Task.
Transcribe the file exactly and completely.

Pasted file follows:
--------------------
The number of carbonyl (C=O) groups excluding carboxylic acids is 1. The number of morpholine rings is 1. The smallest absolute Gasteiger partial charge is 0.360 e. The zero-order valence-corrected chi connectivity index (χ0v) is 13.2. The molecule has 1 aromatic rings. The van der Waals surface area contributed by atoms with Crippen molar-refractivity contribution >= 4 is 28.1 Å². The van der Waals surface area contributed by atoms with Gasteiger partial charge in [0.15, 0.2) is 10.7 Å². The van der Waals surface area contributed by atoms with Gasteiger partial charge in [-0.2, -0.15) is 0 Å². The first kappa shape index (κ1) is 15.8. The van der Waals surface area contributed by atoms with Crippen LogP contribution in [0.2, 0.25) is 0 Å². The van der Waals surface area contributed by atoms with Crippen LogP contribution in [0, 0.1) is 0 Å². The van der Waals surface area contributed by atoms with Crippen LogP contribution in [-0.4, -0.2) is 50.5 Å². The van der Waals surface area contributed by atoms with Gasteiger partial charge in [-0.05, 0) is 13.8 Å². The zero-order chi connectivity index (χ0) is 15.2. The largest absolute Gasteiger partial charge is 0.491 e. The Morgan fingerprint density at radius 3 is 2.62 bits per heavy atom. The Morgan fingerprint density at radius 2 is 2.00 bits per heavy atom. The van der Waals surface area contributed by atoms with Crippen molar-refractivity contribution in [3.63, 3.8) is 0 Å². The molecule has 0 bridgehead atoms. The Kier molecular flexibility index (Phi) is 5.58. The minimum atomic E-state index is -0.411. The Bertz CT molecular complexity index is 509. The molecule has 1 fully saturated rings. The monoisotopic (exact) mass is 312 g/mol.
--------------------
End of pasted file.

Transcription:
The number of carbonyl (C=O) groups excluding carboxylic acids is 1. The number of morpholine rings is 1. The smallest absolute Gasteiger partial charge is 0.360 e. The zero-order valence-corrected chi connectivity index (χ0v) is 13.2. The molecule has 1 aromatic rings. The van der Waals surface area contributed by atoms with Crippen molar-refractivity contribution >= 4 is 28.1 Å². The van der Waals surface area contributed by atoms with Gasteiger partial charge in [0.15, 0.2) is 10.7 Å². The van der Waals surface area contributed by atoms with Gasteiger partial charge in [-0.2, -0.15) is 0 Å². The first kappa shape index (κ1) is 15.8. The van der Waals surface area contributed by atoms with Crippen LogP contribution in [0.2, 0.25) is 0 Å². The van der Waals surface area contributed by atoms with Crippen LogP contribution in [0, 0.1) is 0 Å². The van der Waals surface area contributed by atoms with Crippen LogP contribution in [-0.4, -0.2) is 50.5 Å². The van der Waals surface area contributed by atoms with Gasteiger partial charge in [-0.05, 0) is 13.8 Å². The zero-order chi connectivity index (χ0) is 15.2. The largest absolute Gasteiger partial charge is 0.491 e. The Morgan fingerprint density at radius 3 is 2.62 bits per heavy atom. The Morgan fingerprint density at radius 2 is 2.00 bits per heavy atom. The van der Waals surface area contributed by atoms with Crippen molar-refractivity contribution in [3.63, 3.8) is 0 Å². The molecule has 0 bridgehead atoms. The Kier molecular flexibility index (Phi) is 5.58. The minimum atomic E-state index is -0.411. The Bertz CT molecular complexity index is 509. The molecule has 1 fully saturated rings. The monoisotopic (exact) mass is 312 g/mol.